European and national sectoral social partners calling for the need to strengthen involvement of social partners to boost the recovery of the pandemic
The European Commission has published its Industrial Sector and an overview of so-called eco-systems recently. The European Trade Union Federations and the ETUC are critical about the lack of engagement with the social partners at national and European level.
The International Labour Conference has agreed a Global Call to Action outlining measures to create a human-centred recovery from the pandemic. Delegates from 181 countries representing governments, workers and employers adopted the call unanimously, prioritizing the creation of decent jobs for all and addresses the inequalities caused by the crisis. The agreement covers measures to be taken by national governments and their employer and trade union ‘social partners’, to achieve a job-rich recovery that substantially strengthens worker and social protections and supports sustainable
Trade unions and employers have put forward a joint proposal to government for legislation to provide greater protection for precarious workers. If adopted, this will outlaw zero-hours contracts with all workers entitled to a minimum level of working hours each month. It will also aim to close any loopholes to ensure that all workers who’ve been on temporary contracts for three years will be offered a permanent contract. Further provisions include allowing temporary contracts only when required by illness or surges in demand and greater protection for temporary workers against dismissal. The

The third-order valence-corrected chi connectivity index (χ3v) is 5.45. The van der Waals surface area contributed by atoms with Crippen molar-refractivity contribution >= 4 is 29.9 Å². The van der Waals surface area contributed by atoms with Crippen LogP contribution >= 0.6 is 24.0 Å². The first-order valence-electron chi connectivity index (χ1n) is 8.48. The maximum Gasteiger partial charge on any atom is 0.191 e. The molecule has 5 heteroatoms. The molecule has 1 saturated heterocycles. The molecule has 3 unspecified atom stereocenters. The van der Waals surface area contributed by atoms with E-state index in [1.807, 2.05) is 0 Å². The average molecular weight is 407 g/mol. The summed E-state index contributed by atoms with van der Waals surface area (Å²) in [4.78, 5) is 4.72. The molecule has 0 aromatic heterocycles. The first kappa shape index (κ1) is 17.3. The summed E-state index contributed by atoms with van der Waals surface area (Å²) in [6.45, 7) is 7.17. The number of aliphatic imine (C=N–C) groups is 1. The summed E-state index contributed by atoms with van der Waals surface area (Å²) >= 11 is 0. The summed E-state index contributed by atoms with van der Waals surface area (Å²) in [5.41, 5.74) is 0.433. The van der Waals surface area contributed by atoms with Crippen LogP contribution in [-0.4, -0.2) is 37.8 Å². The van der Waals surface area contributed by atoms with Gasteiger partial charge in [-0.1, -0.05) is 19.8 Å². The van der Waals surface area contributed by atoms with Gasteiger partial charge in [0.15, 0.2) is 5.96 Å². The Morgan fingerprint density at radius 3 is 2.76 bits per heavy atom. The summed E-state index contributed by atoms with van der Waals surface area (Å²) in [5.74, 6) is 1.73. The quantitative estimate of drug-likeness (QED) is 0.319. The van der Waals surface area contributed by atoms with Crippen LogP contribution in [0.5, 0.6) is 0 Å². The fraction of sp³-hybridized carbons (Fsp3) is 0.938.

The main trade union confederations are taking part in the major national demonstration on 28 May. The unions are particularly concerned about the government’s refusal to engage in meaningful social dialogue and to consult trade unions over key pieces of legislation. The unions are also raising concerns about government plans on tax and other measures that mainly benefit the rich and risk undermining the welfare state. EPSU sent messages of solidarity.
The public service federations in the CCOO and UGT confederations have set out a number of demands on the government to take effective measures solve the persistent problem of temporary employment in the public sector. As long ago as 2017 an agreement was negotiated to get temporary employment below 8% in the follow-up to legal rulings on excessive use of temporary contracts. The unions underline the importance of consolidating temporary staff into permanent positions taking account of their experience. The unions also want to see measures are taken that will ensure permanent reductions in
The Sanitas health union is calling on the government to offer permanent employment to the many medical and auxiliary workers who were taken on to help cope with the pandemic. These workers will see their contracts terminated once the end of the emergency is declared. The union argues that these workers have clearly demonstrated their skills and competences in helping to deal with the crisis with many facing high risks of infection and some even losing their lives to COVID. Sanitas also sees continuing staff shortages as another argument for offering these workers permanent employment.
In February this year, the Supreme Court in the UK ruled that Uber, the driving, and delivery platform, should treat its drivers as workers and not as self-employed. This follows a trend across Europe where courts in several countries have forced digital platforms to revise the employment relationship with the workers providing their services. Platform work is changing the economic and social landscape, revolutionising the way services are delivered while raising major questions about social and labour rights.